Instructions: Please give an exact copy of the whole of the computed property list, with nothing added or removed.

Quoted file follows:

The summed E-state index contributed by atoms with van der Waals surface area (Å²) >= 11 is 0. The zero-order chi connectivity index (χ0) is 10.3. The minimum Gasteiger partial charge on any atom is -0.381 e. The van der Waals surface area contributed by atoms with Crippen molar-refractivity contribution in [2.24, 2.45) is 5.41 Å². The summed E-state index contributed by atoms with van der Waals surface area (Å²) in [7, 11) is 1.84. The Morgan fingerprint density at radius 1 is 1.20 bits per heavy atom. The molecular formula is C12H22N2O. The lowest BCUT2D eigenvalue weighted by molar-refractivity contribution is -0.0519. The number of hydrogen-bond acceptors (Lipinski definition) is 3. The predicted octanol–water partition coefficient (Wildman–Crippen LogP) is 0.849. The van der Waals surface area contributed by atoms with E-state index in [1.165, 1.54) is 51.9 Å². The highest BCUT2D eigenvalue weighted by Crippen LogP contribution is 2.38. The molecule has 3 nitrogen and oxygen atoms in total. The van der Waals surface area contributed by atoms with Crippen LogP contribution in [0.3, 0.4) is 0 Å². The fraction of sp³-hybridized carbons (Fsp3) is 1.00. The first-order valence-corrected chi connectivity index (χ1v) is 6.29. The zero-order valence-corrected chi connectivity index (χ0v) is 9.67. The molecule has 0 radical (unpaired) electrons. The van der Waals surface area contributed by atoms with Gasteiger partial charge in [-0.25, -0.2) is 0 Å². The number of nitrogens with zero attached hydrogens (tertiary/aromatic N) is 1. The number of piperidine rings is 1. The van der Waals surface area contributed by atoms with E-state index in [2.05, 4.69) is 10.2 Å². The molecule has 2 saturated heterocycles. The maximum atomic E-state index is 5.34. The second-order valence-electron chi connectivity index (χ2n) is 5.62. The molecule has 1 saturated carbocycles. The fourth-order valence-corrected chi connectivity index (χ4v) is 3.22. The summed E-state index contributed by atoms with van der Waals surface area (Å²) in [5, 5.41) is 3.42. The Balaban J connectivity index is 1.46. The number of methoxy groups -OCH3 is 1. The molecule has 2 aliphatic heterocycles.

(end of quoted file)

The summed E-state index contributed by atoms with van der Waals surface area (Å²) >= 11 is 0. The zero-order chi connectivity index (χ0) is 10.3. The minimum Gasteiger partial charge on any atom is -0.381 e. The van der Waals surface area contributed by atoms with Crippen molar-refractivity contribution in [2.24, 2.45) is 5.41 Å². The summed E-state index contributed by atoms with van der Waals surface area (Å²) in [7, 11) is 1.84. The Morgan fingerprint density at radius 1 is 1.20 bits per heavy atom. The molecular formula is C12H22N2O. The lowest BCUT2D eigenvalue weighted by molar-refractivity contribution is -0.0519. The number of hydrogen-bond acceptors (Lipinski definition) is 3. The predicted octanol–water partition coefficient (Wildman–Crippen LogP) is 0.849. The van der Waals surface area contributed by atoms with E-state index in [1.165, 1.54) is 51.9 Å². The highest BCUT2D eigenvalue weighted by Crippen LogP contribution is 2.38. The molecule has 3 nitrogen and oxygen atoms in total. The van der Waals surface area contributed by atoms with Crippen LogP contribution in [0.3, 0.4) is 0 Å². The fraction of sp³-hybridized carbons (Fsp3) is 1.00. The first-order valence-corrected chi connectivity index (χ1v) is 6.29. The zero-order valence-corrected chi connectivity index (χ0v) is 9.67. The molecule has 0 radical (unpaired) electrons. The van der Waals surface area contributed by atoms with Gasteiger partial charge in [-0.25, -0.2) is 0 Å². The number of nitrogens with zero attached hydrogens (tertiary/aromatic N) is 1. The number of piperidine rings is 1. The van der Waals surface area contributed by atoms with E-state index in [2.05, 4.69) is 10.2 Å². The molecule has 2 saturated heterocycles. The maximum atomic E-state index is 5.34. The second-order valence-electron chi connectivity index (χ2n) is 5.62. The molecule has 1 saturated carbocycles. The fourth-order valence-corrected chi connectivity index (χ4v) is 3.22. The summed E-state index contributed by atoms with van der Waals surface area (Å²) in [5, 5.41) is 3.42. The Balaban J connectivity index is 1.46. The number of methoxy groups -OCH3 is 1. The molecule has 2 aliphatic heterocycles.